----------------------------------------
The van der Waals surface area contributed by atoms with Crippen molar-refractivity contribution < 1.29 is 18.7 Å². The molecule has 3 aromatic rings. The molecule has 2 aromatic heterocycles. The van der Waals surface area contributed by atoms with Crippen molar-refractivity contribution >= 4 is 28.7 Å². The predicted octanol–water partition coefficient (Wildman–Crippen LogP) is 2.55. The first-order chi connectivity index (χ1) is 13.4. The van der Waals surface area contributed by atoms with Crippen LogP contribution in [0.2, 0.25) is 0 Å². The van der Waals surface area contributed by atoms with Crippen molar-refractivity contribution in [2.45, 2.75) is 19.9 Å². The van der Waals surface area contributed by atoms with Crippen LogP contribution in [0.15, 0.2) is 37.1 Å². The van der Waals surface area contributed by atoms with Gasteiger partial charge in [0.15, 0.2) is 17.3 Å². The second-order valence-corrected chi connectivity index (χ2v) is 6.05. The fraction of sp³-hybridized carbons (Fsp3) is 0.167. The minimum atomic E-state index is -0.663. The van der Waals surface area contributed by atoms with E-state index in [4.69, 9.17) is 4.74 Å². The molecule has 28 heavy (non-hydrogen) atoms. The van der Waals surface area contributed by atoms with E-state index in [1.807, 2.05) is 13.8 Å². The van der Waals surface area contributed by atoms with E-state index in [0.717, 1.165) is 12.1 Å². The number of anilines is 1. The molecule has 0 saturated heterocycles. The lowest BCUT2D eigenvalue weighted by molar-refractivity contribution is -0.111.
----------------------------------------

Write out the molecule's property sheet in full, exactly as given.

The van der Waals surface area contributed by atoms with Crippen molar-refractivity contribution < 1.29 is 18.7 Å². The molecule has 3 aromatic rings. The molecule has 2 aromatic heterocycles. The van der Waals surface area contributed by atoms with Crippen molar-refractivity contribution >= 4 is 28.7 Å². The predicted octanol–water partition coefficient (Wildman–Crippen LogP) is 2.55. The first-order chi connectivity index (χ1) is 13.4. The van der Waals surface area contributed by atoms with Crippen LogP contribution in [0.2, 0.25) is 0 Å². The van der Waals surface area contributed by atoms with Crippen molar-refractivity contribution in [2.45, 2.75) is 19.9 Å². The van der Waals surface area contributed by atoms with Crippen LogP contribution in [0.15, 0.2) is 37.1 Å². The van der Waals surface area contributed by atoms with Gasteiger partial charge in [0.15, 0.2) is 17.3 Å². The second-order valence-corrected chi connectivity index (χ2v) is 6.05. The fraction of sp³-hybridized carbons (Fsp3) is 0.167. The minimum atomic E-state index is -0.663. The van der Waals surface area contributed by atoms with E-state index in [4.69, 9.17) is 4.74 Å². The molecule has 28 heavy (non-hydrogen) atoms. The van der Waals surface area contributed by atoms with E-state index in [1.807, 2.05) is 13.8 Å². The van der Waals surface area contributed by atoms with E-state index in [0.717, 1.165) is 12.1 Å². The number of anilines is 1. The molecule has 0 saturated heterocycles. The lowest BCUT2D eigenvalue weighted by molar-refractivity contribution is -0.111.